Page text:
Power and Possibility of the Crowded Cap Table
October 29th, 2021
A clean cap table used to be a badge of honor for startups. Having an extremely limited number of line items on your pre-seed, seed, and series A rounds from reputable angels and venture firms made investor relations simpler and generally signaled a hot company. Many founders continue to raise like this today, but “crowded” cap tables are becoming more possible, accepted, and a benefit for growing companies.
This change is driven by a few trends: the tech market is massively expanding, more investors are moving their capital into the private markets, and it’s never been easier to build a following. On top of all this, the SEC recently expanded the crowdfunding limit for startups from $1 million to $5 million, meaning unaccredited investors can bet on a wider variety of companies.
Founders that can create a following and tap into these new investors are able to find fundraising opportunities faster. Just as valuable, they gain a larger and more diverse group of loyal supporters.
It’s no longer uncommon to hear of founders raising million dollar rounds from 20+ individual angels, and that alone is a signal (we hear about deals like this from OnePager founders often). But that amount of outreach takes time, and luckily other financial tools are bringing more investors into the fold more easily.
- SPVs and RUVs allow investors access to high quality individual deals with commitment as low as $1000 per deal.
- Rolling funds open startup investing to investors wanting to diversify via temporary commitments of as little as $1000 per quarter.
- Venture crowdfunding sites like Republic and WeFunder have made it possible for anyone to invest as little as $100 into a particular startup.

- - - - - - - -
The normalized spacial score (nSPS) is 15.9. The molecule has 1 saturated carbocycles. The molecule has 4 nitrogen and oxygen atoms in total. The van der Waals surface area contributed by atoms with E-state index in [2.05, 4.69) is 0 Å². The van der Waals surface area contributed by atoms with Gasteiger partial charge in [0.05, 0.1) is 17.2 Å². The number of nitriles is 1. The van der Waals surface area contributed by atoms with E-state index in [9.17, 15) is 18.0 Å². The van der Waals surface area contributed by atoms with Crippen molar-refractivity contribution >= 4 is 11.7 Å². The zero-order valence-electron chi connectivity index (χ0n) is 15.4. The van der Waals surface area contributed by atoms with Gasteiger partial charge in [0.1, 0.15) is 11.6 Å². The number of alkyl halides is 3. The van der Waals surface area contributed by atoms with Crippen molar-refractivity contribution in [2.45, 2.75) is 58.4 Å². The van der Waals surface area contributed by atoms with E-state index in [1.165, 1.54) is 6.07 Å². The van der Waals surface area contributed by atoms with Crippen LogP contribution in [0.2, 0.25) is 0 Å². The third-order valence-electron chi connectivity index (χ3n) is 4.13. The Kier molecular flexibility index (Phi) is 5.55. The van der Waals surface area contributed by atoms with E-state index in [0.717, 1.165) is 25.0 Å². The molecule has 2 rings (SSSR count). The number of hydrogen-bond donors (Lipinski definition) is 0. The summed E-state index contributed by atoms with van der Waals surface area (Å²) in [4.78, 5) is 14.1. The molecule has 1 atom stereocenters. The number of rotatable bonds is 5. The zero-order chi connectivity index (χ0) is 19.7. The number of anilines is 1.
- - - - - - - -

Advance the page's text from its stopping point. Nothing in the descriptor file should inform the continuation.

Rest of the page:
The result: founders get funded, and more people are included. Earlier this year Sahil Lavingia, founder of Gumroad, raised $5 Million from 7,331 unique investors in 12 hours (note the image for this blog post). The raise was the biggest equity crowdfunding event in history, and it showed that raising legitimate funding from large groups was possible.
Many investors, accredited or not, can now be neatly wrapped into various financial rollup vehicles. Each investor comes a vested interest to help the company make warm introductions, hire the right people, and share a wider range of ideas to help their investment succeed. It’s still not easy to found a company, but having a wide and committed support network of investors is now a possibility. It may even be a route to fundraising faster.
Startup Fundraising Similarities on Crypto & NFT Communities
This shift in distributed fundraising for businesses mirrors the dynamics in crypto and NFT communities. Tokens increase in value with a significant number of owners and broad adoption. An NFT collection is most valuable if a thousand users participate in the community, rather than a few majority owners after a big release.
These similarities between fundraising and crypto aren't a coincidence, and the trend will continue as access expands. All you need to join a crypto community is internet access, and until recently it’s been difficult or even illegal for individuals to invest in startups. Both are risky ventures that require investment, but one was only possible for a small percentage of people.
As it becomes more accessible for individuals to invest in startups, it will become more acceptable for founders to give away broader, fractional ownership for financing. Just like crypto, I think there’s a strength in numbers to startup fundraising.